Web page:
The National Institute on Drug Abuse (NIDA) reports that as of 2013 9.4 % of US adults had engaged in the use of an illegal drug in the previous month.
The physical and emotional withdrawal symptoms that addicts experience when they stop using the substance in question and are detoxing can be extremely difficult to cope with. This is so much the case that a person often turns back to the substance and relapses. This is why it’s so important to get help through the detoxing process.
Detox is the first step of treatment for drug and alcohol abuse. The purpose of detox is to find an initial level of physical and mental balance so that a patient is more capable of continuing to abstain from the addictive substance.
The Detoxification Process
On a basic level, the term “detox” simply means that the body is expelling all of the toxins that have accumulated as a result of the alcohol or drug abuse. When a person has professional medical assistance and treatment for this initial phase of treatment, it tends to be more effective since caregivers will also be attending to withdrawal symptoms.
The process will vary from person to person and can take place either at an outpatient or inpatient method.
Withdrawal symptoms will depend on the type of addiction a person has as well as the severity of a substance. It also may depend on various other health factors and the type of ingestion that occurs.
Some of the most common substance abuse issues treated in detox programs are alcohol, heroin, prescription drugs, and cocaine, and often there is more than one addiction that needs to be treated concurrently.
According to the US National Library of Medicine, typically people will start to feel the effects of alcohol withdrawal after 8 hours and those may last for 24-hours to a few weeks. It’s quite common for alcoholics to feel mood changes like depression and anxiety, shakiness, and an inability to concentrate. They may also be nervous, unable to sleep, or in the most severe cases, experience fever and seizures.
In general, those using prescription drugs can expect flu-like symptoms to appear when you stop taking them. Benzodiazepine is a type of prescription drug typically prescribed for anxiety or as a relaxant. Withdrawal from this type of medication can put a person in a state of serious anxiety to the point where they have trouble concentrating, experience panic attacks, have headaches, problems sleeping, nausea and hypertension, just to name a few symptoms.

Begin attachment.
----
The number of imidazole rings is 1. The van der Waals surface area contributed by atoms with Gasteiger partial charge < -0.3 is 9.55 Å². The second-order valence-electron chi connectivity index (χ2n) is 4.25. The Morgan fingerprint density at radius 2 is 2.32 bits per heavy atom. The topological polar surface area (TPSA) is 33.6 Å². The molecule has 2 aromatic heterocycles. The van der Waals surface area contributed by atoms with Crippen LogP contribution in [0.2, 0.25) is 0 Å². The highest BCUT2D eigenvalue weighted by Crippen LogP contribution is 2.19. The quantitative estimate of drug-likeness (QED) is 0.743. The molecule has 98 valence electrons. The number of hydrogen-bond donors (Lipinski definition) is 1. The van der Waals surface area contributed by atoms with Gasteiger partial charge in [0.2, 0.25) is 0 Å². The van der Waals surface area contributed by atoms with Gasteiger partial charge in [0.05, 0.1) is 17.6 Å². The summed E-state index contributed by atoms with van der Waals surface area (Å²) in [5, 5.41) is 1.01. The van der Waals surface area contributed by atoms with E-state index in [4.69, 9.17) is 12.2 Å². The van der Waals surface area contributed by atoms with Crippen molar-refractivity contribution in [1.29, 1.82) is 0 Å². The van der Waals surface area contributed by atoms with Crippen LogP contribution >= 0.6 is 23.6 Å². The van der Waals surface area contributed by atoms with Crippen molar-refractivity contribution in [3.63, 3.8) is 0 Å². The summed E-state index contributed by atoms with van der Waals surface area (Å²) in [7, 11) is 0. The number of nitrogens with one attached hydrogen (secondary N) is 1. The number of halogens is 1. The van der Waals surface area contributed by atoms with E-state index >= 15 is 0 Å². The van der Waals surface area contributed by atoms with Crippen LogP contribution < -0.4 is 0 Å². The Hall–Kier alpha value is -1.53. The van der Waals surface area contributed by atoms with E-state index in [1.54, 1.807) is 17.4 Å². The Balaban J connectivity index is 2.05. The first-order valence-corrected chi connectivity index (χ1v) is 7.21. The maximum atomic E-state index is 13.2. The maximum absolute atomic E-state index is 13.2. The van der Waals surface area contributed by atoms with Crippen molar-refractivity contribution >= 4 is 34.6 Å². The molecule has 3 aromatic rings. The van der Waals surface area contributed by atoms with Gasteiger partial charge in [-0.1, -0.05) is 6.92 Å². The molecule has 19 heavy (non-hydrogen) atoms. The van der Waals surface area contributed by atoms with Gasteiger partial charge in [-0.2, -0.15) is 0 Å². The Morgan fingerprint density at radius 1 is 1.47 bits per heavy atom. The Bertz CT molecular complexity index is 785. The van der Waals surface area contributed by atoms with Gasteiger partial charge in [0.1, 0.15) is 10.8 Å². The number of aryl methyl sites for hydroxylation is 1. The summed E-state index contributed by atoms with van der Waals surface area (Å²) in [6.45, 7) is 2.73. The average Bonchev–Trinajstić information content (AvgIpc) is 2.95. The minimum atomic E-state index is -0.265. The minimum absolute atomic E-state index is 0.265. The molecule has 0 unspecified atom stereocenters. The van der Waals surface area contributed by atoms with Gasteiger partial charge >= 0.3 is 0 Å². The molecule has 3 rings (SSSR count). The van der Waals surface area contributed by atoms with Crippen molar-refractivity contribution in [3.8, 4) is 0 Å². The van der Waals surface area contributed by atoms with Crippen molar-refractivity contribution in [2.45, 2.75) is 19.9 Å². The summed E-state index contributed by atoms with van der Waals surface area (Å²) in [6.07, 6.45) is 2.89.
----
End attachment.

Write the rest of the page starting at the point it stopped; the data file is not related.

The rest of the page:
Because withdrawal from this class of drug can be so severe, some researchers recommend a graduated and supervised discontinuation process.
The US National Library of Medicine reports symptoms of cocaine withdrawal as fatigue, anxiety, paranoia, general restlessness, nightmares, increased appetite, and even suicidal thoughts in extreme cases.
The initial “crash” usually happens a few days after the last dose, but cravings, anxiety and suicidal thoughts can last for months. It is often the distinct feeling of darkness and depression that leads users to relapse.
When a person decides to stop using heroin, withdrawal results in a number of symptoms — body pain, diarrhea, and cold flashes are common. Symptoms are usually most severe within a week after the last dose, but ongoing support is usually needed to manage residual effects.
Heroin is notoriously difficult to stop using because the withdrawal symptoms can be so severe. At the mild end, a user typically experiences bad stomach pain and nausea, along with other flu-like symptoms. Severe symptoms include difficulty breathing, anxiety, hypertension, severe cravings and muscle spasms.
Detox is typically the first step in addiction treatment. Treatment more often than not involves medical supervision to help ease the painful process of recovery. Medical professionals will also closely monitor blood pressure and other vitals in case of seizures or other serious reactions. Sometimes sedation is necessary.
Even if sedation or other substances are not necessary, and the addiction is not in its most severe phase, it’s important to have a medical professional monitor you at a treatment center to make sure that you are safe and as comfortable as possible.
Medications are often used to ease detox symptoms and according to NIDA were used 80% of the time through treatment in US facilities. For instance, Methadone and levo-alpha-acetylmethadol (LAAM) are often administered for those with opioid dependence. Sometimes modafinil can help to manage those coming off of cocaine.
It is not uncommon for those going through detox to be prescribed medications like antidepressants in order to cope with the emotional changes that are common reactions in almost all cases. Anxiety and depression can be expected as the brain attempts to re-balance itself without the assistance of substances.
Rehab treatment can benefit patients in various ways, and helping them get through the initial detoxification phase is key to a successful treatment plan. In addition, detoxing can be dangerous and even fatal if attempted without medical assistance.
Many people resist quitting “cold turkey” for fear that the detoxification process alone will be too much to bear. That’s why it’s so crucial on both a physical and emotional level and is the initial step in almost all kinds of professional treatment plans.
NIDA reports that while over 22 million Americans in 2013 required addiction assistance, only 2.5 million were treated at a facility. If you’re one of the millions of Americans who need treatment for substance dependence, don’t hesitate to contact a trusted treatment center today.